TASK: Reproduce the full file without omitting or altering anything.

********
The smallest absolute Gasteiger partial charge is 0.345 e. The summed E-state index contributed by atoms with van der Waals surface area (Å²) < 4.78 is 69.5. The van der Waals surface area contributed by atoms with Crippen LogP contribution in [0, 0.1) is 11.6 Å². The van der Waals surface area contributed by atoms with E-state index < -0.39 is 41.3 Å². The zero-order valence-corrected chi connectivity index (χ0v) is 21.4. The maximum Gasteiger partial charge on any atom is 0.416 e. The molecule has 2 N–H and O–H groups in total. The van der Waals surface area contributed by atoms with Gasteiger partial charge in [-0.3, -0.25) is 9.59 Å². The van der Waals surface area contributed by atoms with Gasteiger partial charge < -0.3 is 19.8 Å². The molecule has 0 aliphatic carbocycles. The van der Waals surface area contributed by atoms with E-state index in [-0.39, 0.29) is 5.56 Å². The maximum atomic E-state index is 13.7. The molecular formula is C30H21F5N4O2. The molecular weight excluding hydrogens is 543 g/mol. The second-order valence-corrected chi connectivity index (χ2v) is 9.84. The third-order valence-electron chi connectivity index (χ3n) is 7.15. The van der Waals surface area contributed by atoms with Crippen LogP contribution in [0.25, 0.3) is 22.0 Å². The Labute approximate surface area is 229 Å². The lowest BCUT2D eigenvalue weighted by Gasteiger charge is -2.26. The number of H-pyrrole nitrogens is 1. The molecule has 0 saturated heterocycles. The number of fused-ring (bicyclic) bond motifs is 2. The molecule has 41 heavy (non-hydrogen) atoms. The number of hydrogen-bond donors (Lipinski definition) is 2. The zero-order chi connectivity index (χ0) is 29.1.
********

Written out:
The smallest absolute Gasteiger partial charge is 0.345 e. The summed E-state index contributed by atoms with van der Waals surface area (Å²) < 4.78 is 69.5. The van der Waals surface area contributed by atoms with Crippen LogP contribution in [0, 0.1) is 11.6 Å². The van der Waals surface area contributed by atoms with E-state index < -0.39 is 41.3 Å². The zero-order valence-corrected chi connectivity index (χ0v) is 21.4. The maximum Gasteiger partial charge on any atom is 0.416 e. The molecule has 2 N–H and O–H groups in total. The van der Waals surface area contributed by atoms with Gasteiger partial charge in [-0.3, -0.25) is 9.59 Å². The van der Waals surface area contributed by atoms with Gasteiger partial charge < -0.3 is 19.8 Å². The molecule has 0 aliphatic carbocycles. The van der Waals surface area contributed by atoms with E-state index in [-0.39, 0.29) is 5.56 Å². The maximum atomic E-state index is 13.7. The molecular formula is C30H21F5N4O2. The molecular weight excluding hydrogens is 543 g/mol. The second-order valence-corrected chi connectivity index (χ2v) is 9.84. The third-order valence-electron chi connectivity index (χ3n) is 7.15. The van der Waals surface area contributed by atoms with Crippen LogP contribution in [0.25, 0.3) is 22.0 Å². The Labute approximate surface area is 229 Å². The lowest BCUT2D eigenvalue weighted by Gasteiger charge is -2.26. The number of H-pyrrole nitrogens is 1. The molecule has 0 saturated heterocycles. The number of fused-ring (bicyclic) bond motifs is 2. The molecule has 41 heavy (non-hydrogen) atoms. The number of hydrogen-bond donors (Lipinski definition) is 2. The zero-order chi connectivity index (χ0) is 29.1.